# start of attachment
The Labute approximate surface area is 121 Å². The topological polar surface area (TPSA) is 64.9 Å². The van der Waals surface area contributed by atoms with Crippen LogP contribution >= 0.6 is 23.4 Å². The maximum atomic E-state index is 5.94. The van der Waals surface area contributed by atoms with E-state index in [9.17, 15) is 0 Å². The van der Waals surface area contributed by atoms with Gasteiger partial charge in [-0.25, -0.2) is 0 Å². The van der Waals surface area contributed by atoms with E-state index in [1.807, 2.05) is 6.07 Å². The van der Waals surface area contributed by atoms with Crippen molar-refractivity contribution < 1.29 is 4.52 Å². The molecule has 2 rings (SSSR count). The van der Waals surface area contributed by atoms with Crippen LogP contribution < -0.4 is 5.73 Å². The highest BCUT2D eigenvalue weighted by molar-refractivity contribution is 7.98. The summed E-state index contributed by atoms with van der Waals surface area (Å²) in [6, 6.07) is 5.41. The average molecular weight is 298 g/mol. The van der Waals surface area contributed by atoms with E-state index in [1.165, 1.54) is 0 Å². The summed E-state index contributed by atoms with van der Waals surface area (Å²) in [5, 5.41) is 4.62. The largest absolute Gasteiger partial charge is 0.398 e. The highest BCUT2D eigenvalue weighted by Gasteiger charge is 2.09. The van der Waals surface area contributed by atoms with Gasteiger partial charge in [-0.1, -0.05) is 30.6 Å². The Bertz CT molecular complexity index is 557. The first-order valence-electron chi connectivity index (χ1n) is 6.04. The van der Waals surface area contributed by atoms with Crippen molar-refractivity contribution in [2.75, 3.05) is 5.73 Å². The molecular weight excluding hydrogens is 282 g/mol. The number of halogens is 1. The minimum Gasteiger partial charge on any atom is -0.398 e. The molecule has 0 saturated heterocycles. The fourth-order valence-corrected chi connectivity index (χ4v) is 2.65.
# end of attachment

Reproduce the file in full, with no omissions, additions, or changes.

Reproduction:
The Labute approximate surface area is 121 Å². The topological polar surface area (TPSA) is 64.9 Å². The van der Waals surface area contributed by atoms with Crippen LogP contribution >= 0.6 is 23.4 Å². The maximum atomic E-state index is 5.94. The van der Waals surface area contributed by atoms with E-state index in [9.17, 15) is 0 Å². The van der Waals surface area contributed by atoms with Gasteiger partial charge in [-0.25, -0.2) is 0 Å². The van der Waals surface area contributed by atoms with E-state index in [1.807, 2.05) is 6.07 Å². The van der Waals surface area contributed by atoms with Crippen molar-refractivity contribution < 1.29 is 4.52 Å². The molecule has 2 rings (SSSR count). The van der Waals surface area contributed by atoms with Crippen LogP contribution < -0.4 is 5.73 Å². The highest BCUT2D eigenvalue weighted by molar-refractivity contribution is 7.98. The summed E-state index contributed by atoms with van der Waals surface area (Å²) in [6, 6.07) is 5.41. The average molecular weight is 298 g/mol. The van der Waals surface area contributed by atoms with E-state index in [1.165, 1.54) is 0 Å². The summed E-state index contributed by atoms with van der Waals surface area (Å²) in [5, 5.41) is 4.62. The largest absolute Gasteiger partial charge is 0.398 e. The highest BCUT2D eigenvalue weighted by Gasteiger charge is 2.09. The van der Waals surface area contributed by atoms with Gasteiger partial charge in [-0.1, -0.05) is 30.6 Å². The Bertz CT molecular complexity index is 557. The first-order valence-electron chi connectivity index (χ1n) is 6.04. The van der Waals surface area contributed by atoms with Crippen molar-refractivity contribution in [2.75, 3.05) is 5.73 Å². The molecular weight excluding hydrogens is 282 g/mol. The number of halogens is 1. The minimum Gasteiger partial charge on any atom is -0.398 e. The molecule has 0 saturated heterocycles. The fourth-order valence-corrected chi connectivity index (χ4v) is 2.65.